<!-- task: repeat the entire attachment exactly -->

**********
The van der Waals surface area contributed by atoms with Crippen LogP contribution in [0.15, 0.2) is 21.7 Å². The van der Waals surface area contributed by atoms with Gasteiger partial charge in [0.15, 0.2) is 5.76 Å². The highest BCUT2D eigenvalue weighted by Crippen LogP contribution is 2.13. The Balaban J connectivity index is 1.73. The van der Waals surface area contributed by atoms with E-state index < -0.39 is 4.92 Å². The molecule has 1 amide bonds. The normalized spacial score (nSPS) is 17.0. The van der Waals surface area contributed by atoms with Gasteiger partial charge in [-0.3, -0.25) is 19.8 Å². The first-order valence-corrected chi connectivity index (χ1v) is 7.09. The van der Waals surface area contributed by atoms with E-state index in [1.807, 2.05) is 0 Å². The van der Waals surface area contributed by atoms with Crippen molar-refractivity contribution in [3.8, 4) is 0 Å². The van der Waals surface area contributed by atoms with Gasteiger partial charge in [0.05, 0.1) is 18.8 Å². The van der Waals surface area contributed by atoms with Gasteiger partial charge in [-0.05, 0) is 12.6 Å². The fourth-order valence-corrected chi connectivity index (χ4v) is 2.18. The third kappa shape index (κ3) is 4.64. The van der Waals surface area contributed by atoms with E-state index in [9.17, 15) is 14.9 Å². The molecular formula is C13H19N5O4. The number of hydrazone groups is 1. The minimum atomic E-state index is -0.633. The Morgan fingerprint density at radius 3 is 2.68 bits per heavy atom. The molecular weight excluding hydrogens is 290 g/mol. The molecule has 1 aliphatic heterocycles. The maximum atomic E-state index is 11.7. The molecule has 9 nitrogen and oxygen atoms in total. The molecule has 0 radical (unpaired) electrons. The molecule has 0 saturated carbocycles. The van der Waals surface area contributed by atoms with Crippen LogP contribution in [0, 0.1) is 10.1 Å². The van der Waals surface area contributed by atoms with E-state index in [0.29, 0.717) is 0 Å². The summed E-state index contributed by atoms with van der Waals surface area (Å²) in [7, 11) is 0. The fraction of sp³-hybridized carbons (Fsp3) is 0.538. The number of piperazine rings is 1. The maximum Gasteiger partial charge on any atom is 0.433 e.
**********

The van der Waals surface area contributed by atoms with Crippen LogP contribution in [0.15, 0.2) is 21.7 Å². The van der Waals surface area contributed by atoms with Gasteiger partial charge in [0.15, 0.2) is 5.76 Å². The highest BCUT2D eigenvalue weighted by Crippen LogP contribution is 2.13. The Balaban J connectivity index is 1.73. The van der Waals surface area contributed by atoms with E-state index < -0.39 is 4.92 Å². The molecule has 1 amide bonds. The normalized spacial score (nSPS) is 17.0. The van der Waals surface area contributed by atoms with Gasteiger partial charge in [-0.3, -0.25) is 19.8 Å². The first-order valence-corrected chi connectivity index (χ1v) is 7.09. The van der Waals surface area contributed by atoms with E-state index in [1.807, 2.05) is 0 Å². The van der Waals surface area contributed by atoms with Crippen molar-refractivity contribution in [3.8, 4) is 0 Å². The van der Waals surface area contributed by atoms with Gasteiger partial charge in [0.05, 0.1) is 18.8 Å². The van der Waals surface area contributed by atoms with Gasteiger partial charge in [-0.05, 0) is 12.6 Å². The fourth-order valence-corrected chi connectivity index (χ4v) is 2.18. The third kappa shape index (κ3) is 4.64. The van der Waals surface area contributed by atoms with E-state index in [9.17, 15) is 14.9 Å². The molecular formula is C13H19N5O4. The number of hydrazone groups is 1. The minimum atomic E-state index is -0.633. The Morgan fingerprint density at radius 3 is 2.68 bits per heavy atom. The molecular weight excluding hydrogens is 290 g/mol. The molecule has 1 aliphatic heterocycles. The maximum atomic E-state index is 11.7. The molecule has 9 nitrogen and oxygen atoms in total. The molecule has 0 radical (unpaired) electrons. The molecule has 0 saturated carbocycles. The van der Waals surface area contributed by atoms with Crippen LogP contribution in [0, 0.1) is 10.1 Å². The van der Waals surface area contributed by atoms with E-state index in [0.29, 0.717) is 0 Å². The summed E-state index contributed by atoms with van der Waals surface area (Å²) in [7, 11) is 0. The fraction of sp³-hybridized carbons (Fsp3) is 0.538. The number of piperazine rings is 1. The maximum Gasteiger partial charge on any atom is 0.433 e.